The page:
By Kim Tran • March 31, 2019•Writers in Residence, Careers, Firms and the Private Sector
I went to a conference recently and sat at a table with a group of male partners, and the topic of our conversation turned to this question. They lamented the loss of diverse talent in their firms, and they simply could not understand why. Their firms have internal networks for female and/or minority lawyers. They host diversity workshops. Some of them even have an in-house diversity and inclusion specialist. They told me they personally assign female and minority lawyers in their offices to their cases and actively mentor and sponsor them when they can. They sounded genuine. They sounded like they are doing everything right. And yet, female and minority lawyers are still leaving their law firms in bigger numbers than their male and white counterparts.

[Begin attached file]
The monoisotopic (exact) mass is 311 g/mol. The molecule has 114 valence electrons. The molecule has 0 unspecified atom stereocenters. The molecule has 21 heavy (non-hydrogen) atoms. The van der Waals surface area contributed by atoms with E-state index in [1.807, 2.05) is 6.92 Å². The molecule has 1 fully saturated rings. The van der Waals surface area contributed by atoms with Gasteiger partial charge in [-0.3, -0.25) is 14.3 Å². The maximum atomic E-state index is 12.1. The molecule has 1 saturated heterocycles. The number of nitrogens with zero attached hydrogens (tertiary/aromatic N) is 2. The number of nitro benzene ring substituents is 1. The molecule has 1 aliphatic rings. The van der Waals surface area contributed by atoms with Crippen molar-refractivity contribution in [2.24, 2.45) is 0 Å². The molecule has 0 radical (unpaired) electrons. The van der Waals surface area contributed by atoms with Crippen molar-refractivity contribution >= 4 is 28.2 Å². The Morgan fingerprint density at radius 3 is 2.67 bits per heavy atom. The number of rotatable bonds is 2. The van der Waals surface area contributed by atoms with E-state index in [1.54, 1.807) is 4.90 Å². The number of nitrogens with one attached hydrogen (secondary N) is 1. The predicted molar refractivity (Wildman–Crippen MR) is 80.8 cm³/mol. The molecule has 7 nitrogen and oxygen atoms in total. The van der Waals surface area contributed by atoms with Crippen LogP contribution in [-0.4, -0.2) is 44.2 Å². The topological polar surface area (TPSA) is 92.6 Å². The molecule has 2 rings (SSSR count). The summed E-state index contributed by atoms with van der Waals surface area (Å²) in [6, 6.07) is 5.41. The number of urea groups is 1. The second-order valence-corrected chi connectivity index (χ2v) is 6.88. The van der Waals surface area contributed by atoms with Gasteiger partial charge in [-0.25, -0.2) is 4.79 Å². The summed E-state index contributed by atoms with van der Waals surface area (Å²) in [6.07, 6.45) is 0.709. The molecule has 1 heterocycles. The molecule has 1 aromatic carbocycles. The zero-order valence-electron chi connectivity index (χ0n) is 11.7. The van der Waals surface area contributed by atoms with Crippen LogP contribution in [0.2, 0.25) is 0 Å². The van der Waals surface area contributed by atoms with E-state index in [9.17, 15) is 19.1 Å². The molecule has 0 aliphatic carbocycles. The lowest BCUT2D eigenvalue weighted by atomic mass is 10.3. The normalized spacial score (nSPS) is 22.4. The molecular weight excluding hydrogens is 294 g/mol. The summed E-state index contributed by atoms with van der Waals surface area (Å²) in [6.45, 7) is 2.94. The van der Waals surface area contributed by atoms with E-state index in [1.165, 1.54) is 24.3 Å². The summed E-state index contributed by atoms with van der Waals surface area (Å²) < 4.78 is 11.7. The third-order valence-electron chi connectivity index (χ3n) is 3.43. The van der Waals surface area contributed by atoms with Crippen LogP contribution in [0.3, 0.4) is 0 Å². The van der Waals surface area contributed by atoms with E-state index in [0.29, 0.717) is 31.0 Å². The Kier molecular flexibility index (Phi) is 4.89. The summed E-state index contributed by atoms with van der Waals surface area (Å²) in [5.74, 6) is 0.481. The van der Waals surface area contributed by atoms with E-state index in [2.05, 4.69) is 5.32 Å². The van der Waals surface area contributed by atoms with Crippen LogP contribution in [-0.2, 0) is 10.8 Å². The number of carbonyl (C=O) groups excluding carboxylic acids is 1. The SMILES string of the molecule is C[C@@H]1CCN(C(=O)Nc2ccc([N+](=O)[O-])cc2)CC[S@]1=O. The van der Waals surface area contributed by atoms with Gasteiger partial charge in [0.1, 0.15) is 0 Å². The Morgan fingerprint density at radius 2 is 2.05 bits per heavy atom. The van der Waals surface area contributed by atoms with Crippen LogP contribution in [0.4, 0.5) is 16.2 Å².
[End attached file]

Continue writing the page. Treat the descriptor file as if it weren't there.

What is the problem? Why won’t they stay? Is it the law firm, firm culture, or the individual lawyer? I don’t believe there are definitive answers to this question. But I think it’s helpful to have a conversation with those who have left and those that have stayed and find out what drove them to that path. Every story is going to be different. For the next few months I’ll offer some possibilities to ponder and tell other people’s stories along the way. I'll start off with mine...for my next post. I will tell you why I, as a female minority lawyer practicing for 12 years, have often contemplated leaving but never left. I started my career at a small firm, moved on to two different mid-size firms, and am now settling into BigLaw. Every opportunity that came my way gave me a chance to reflect on whether I wanted to stay in law firm life. Every time I chose to stay. For me it all comes down to perspective.